“Pinck, sorry. I gotta kick your ass today.”
PRACTICING WITH BIRD

“Pinck, sorry. I gotta kick your ass today.”

We got a feel for how it was going up against Larry Bird. There was no way of stopping the guy, but more importantly, there was no way of making him stop talking. So for all the physical and basketball challenges that went hand in hand with facing Bird, the mental part of it seemed to be the biggest one.

But how was it practicing with him on a daily basis? His former teammate Ed Pinckney, who was a teammate of Larry from ’89 to ’94, shed light on it this week on the Blueblood on the Mainline podcast.

You know as a competitor when you’re matched up against someone who’s touted as the best, you have pride as an individual player. You’re not just gonna go into practice and lay down. And this dude used to come into practice every day and go, ‘Pinck, sorry. I gotta kick your ass today.’

Ed Pinckney, Blueblood on the Mainline: A Villanova podcast

Ed, being the competitor that he was, got into a back-and-forth with Larry. ‘Nah, that’s not gonna happen.’ ” Pinckney said. “He’d be like, ‘Yeah, nah, yes, it is. Don’t take it personal, but I’m really gonna kick your ass.’ And that’s how the practice would start off. And I would be like, ‘Alright, let’s go. Let’s go at it.'”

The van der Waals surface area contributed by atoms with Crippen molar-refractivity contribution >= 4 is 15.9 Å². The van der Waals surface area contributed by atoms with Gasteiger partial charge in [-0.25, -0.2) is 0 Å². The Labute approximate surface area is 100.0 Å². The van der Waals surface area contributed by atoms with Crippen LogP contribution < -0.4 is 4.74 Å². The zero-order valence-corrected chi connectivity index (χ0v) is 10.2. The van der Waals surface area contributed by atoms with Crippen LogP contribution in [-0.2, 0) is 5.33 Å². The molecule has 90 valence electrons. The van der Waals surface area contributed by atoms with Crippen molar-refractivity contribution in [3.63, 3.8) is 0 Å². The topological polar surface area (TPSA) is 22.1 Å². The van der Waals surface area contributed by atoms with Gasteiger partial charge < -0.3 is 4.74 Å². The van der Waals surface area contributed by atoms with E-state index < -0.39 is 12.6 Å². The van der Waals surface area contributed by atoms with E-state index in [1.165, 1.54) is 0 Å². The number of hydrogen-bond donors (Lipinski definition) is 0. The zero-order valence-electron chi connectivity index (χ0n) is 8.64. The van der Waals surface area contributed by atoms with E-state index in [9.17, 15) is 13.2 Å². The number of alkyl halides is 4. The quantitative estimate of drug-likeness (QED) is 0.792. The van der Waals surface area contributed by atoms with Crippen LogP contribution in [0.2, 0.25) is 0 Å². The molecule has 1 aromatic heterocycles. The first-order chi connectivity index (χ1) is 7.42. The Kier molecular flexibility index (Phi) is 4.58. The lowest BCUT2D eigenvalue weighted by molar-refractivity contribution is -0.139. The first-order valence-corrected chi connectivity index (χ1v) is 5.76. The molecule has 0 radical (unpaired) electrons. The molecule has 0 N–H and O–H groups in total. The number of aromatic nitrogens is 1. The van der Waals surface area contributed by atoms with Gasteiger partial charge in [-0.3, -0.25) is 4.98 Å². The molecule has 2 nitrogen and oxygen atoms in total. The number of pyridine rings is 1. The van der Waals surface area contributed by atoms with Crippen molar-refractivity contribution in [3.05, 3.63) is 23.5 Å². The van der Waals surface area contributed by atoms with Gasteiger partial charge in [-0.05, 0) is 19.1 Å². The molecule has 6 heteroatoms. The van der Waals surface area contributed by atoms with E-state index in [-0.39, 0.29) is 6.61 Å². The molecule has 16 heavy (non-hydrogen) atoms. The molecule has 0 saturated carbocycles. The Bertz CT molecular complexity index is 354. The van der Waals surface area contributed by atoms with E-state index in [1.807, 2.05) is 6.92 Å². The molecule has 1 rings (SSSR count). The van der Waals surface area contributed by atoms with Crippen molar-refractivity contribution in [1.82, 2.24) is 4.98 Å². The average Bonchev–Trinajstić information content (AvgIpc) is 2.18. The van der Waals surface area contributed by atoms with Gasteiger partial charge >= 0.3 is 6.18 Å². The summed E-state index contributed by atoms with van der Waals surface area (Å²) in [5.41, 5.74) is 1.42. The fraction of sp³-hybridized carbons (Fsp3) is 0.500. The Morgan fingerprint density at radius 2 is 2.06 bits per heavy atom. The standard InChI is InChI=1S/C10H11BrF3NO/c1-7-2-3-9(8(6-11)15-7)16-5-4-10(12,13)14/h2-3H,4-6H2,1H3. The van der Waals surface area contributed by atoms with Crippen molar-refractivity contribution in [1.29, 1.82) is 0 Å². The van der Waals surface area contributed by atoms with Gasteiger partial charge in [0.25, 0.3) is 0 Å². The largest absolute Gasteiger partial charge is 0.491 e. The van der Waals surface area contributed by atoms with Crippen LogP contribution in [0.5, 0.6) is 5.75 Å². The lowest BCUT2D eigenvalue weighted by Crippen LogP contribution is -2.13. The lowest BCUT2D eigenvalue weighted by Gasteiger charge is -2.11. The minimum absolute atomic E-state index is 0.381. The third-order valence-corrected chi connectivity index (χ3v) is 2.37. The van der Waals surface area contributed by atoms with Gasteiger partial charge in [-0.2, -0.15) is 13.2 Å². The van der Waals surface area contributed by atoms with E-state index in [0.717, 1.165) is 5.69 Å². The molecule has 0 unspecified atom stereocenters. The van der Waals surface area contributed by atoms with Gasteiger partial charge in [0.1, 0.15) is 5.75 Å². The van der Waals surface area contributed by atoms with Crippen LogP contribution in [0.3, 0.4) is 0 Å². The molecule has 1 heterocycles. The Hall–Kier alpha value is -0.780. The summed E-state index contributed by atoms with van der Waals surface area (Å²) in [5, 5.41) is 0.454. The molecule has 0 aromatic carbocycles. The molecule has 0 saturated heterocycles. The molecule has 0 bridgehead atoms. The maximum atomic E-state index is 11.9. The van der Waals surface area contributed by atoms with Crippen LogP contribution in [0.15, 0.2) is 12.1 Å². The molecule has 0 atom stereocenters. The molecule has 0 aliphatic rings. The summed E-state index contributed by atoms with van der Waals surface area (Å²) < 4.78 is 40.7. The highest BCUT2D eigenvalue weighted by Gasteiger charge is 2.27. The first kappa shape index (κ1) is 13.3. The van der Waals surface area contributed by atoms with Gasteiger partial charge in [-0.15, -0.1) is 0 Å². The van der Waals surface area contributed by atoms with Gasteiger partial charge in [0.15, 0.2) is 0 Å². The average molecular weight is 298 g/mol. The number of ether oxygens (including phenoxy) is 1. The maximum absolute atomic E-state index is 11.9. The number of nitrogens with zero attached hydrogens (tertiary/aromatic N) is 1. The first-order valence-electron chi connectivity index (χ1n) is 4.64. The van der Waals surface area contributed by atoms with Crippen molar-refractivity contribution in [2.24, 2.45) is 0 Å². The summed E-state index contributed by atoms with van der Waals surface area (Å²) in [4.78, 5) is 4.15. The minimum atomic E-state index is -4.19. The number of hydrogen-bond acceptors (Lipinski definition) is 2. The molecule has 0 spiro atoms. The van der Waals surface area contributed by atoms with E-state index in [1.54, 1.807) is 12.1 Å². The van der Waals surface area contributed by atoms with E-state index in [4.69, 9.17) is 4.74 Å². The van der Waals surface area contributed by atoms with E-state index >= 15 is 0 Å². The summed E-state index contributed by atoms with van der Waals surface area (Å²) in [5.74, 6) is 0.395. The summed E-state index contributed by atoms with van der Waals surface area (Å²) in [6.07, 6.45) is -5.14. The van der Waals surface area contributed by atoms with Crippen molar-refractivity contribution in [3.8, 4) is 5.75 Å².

So it turns out Larry’s mouthiness wasn’t limited to his opponents. Where there was competition involved, Bird would bring it, no matter the logo on the guy’s jersey. But he still went the hardest when it was game time, and Pinckney had seen its first iteration when, at the end of a close game, Bird told an opposing coach that he was going to hit a 3-pointer from the corner to win the game. And that’s exactly what he did.

That was one of my first years on the team, and I’m saying to myself, ‘The dude just told the opposing team where he was going to shoot the ball from!’ And everybody was like, ‘Yeah, Ed, he does that all the time. That’s just what he does.’ And it was incredible to watch him play and to witness his greatness. It was unbelievable.”

Ed Pinckney, Blueblood on the Mainline: A Villanova podcast

Pinckney said it the best, ‘Bird’s mouth didn’t have an off switch.’ It took a toll on him so much that he refused to take his sons trick-or-treating near Bird’s house on Halloween because he didn’t want to hear Larry’s smack talk. Because Bird spared no one, not even his teammates.